Jazz trombonist Kid / TUE 3-22-11 / English theologian Watts / Emu's extinct cousin / Greg's sitcom mate / Considered good by Moody's

Tuesday, March 22, 2011

Constructor: Albert R. Picallo

Relative difficulty: Easy-Medium

THEME: TWIST OF FATE (35A: Unexpected development ... or what the answer to each starred clue contains?) — eight different arrangements of the letters F, E, A, and T appear in symmetrical answers in the grid.

Word of the Day: Kid ORY (42A: Jazz trombonist Kid ___) —

Edward "Kid" Ory (December 25, 1886 – January 23, 1973) was a jazz trombonist and bandleader.[...] Ory was a banjo player during his youth and it is said that his ability to play the banjo helped him develop "tailgate," a particular style of playing the trombone. In "tailgate" style the trombone plays a rhythmic line underneath the trumpets and cornets. // He had one of the best-known bands in New Orleans in the 1910s, hiring many of the great jazz musicians of the city, including, cornetists Joe "King" Oliver, Mutt Carey, and Louis Armstrong; and clarinetists Johnny Dodds and Jimmie Noone. [...] The Ory band was an important force in reviving interest in New Orleans jazz, making popular radio broadcasts—among them a number of slots on the Orson Welles Almanac broadcast and a jazz history series sponsored by Standard Oil—as well as by making recordings. Ory retired from music in 1966 and spent his last years in Hawaii ... (wikipedia)
• • •

First reaction: FEAT? Just ... different letter arrangements? Why? Then I went to type in all the standard info (above), such as Constructor, Difficulty Level, and Theme. What should I call it? I know: TWIST OF FATE ... wait. That really, really should have been this puzzle's title. WAIT! It's the answer smack in the middle of the grid! Wow, way to not pay attention, Rex. Anyway, TWIST OF FATE makes all the damned circles and random letter arrangements somewhat more tolerable. Annoyed at the doubling up of theme clues about musicals, as it detracts / distracts from the actual theme (also, musicals schmusicals). Also annoyed at ORY, a terrible bit of crosswordese, as well as ITRY, which is somewhat less terrible, but somehow still irksome to me (32D: Modest response to praise). Rest of the grid seems pretty solid—impressive for a puzzle with such theme density. Hmmm, on second look, there is a little more not-so-nice stuff than I like to see in an easy puzzle: OST, OID, EXEL, MVI, ORY, EEC, EFOR = none of it great. Nice modern clue on SLIDER (47D: Small burger) (at least I assume it's modern, as I'd never heard of a SLIDER in my life until I started seeing them appear on menus about 3-5 years ago).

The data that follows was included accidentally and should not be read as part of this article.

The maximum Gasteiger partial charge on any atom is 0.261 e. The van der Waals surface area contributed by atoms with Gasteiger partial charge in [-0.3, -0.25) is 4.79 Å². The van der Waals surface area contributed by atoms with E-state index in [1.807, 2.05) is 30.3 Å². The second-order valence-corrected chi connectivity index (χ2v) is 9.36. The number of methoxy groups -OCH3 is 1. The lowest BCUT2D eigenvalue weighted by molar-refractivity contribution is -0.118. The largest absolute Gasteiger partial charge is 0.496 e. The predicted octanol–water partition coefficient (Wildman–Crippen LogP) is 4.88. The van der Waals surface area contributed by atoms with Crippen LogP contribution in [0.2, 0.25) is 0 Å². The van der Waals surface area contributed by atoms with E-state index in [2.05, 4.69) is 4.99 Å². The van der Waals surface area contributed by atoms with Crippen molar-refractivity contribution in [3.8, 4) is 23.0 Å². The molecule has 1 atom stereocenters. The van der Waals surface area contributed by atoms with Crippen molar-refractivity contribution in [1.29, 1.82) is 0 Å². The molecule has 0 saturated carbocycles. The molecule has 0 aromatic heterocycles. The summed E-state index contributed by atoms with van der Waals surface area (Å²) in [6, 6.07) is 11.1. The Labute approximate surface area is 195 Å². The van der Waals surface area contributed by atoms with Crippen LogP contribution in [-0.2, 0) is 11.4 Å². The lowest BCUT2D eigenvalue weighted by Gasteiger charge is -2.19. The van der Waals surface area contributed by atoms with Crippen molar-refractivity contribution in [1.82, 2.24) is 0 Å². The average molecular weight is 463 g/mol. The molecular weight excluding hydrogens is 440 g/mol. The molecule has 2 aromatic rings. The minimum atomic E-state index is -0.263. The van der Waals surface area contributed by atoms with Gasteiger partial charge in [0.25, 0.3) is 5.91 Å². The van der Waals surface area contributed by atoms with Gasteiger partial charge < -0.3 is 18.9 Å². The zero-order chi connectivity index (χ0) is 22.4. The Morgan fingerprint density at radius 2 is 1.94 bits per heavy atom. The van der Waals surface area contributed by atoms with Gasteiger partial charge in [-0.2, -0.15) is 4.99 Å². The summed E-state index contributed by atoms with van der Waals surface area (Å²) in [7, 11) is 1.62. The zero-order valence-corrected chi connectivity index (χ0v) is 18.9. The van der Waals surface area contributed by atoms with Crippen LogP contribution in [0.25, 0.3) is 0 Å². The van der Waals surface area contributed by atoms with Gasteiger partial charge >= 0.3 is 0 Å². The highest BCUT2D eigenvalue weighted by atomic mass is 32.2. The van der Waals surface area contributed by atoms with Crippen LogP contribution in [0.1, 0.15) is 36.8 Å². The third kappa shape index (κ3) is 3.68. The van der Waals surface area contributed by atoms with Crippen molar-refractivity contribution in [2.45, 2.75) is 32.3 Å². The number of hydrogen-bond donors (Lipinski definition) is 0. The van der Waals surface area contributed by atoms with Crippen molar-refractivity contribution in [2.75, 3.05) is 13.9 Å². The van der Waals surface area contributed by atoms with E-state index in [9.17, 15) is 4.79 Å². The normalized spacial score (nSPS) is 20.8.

[One of the 80s-est videos / songs you'll ever see]

Theme answers:
  • 4D: *Song from "No, No, Nanette" ("TEA FOR TWO")

  • 18A: *Dining area (CAFETERIA)
  • 21A: *Result of collapsed arches (FLAT FEET)
  • 21D: *Daredevils' doings (FEATS)
  • 36D: *Kind of position (FETAL)
  • 34D: *"It Might as Well Be Spring" musical ("STATE FAIR")
  • 53A: *Nevertheless (AFTER ALL)
  • 56A: *Didn't disturb (LEFT ALONE)
NW and SE corners went down Very fast — except for the musicals clues, which required some crosses — and the rest felt like an ordinary Tuesday, with the ORY-ish middle being probably the most trying part of the grid.

  • 27A: Greg's sitcom mate (DHARMA) — Mmm, bygone sitcom characters. I guess a literal (or Kerouac) clue for DHARMA wouldn't be as Tuesdayey.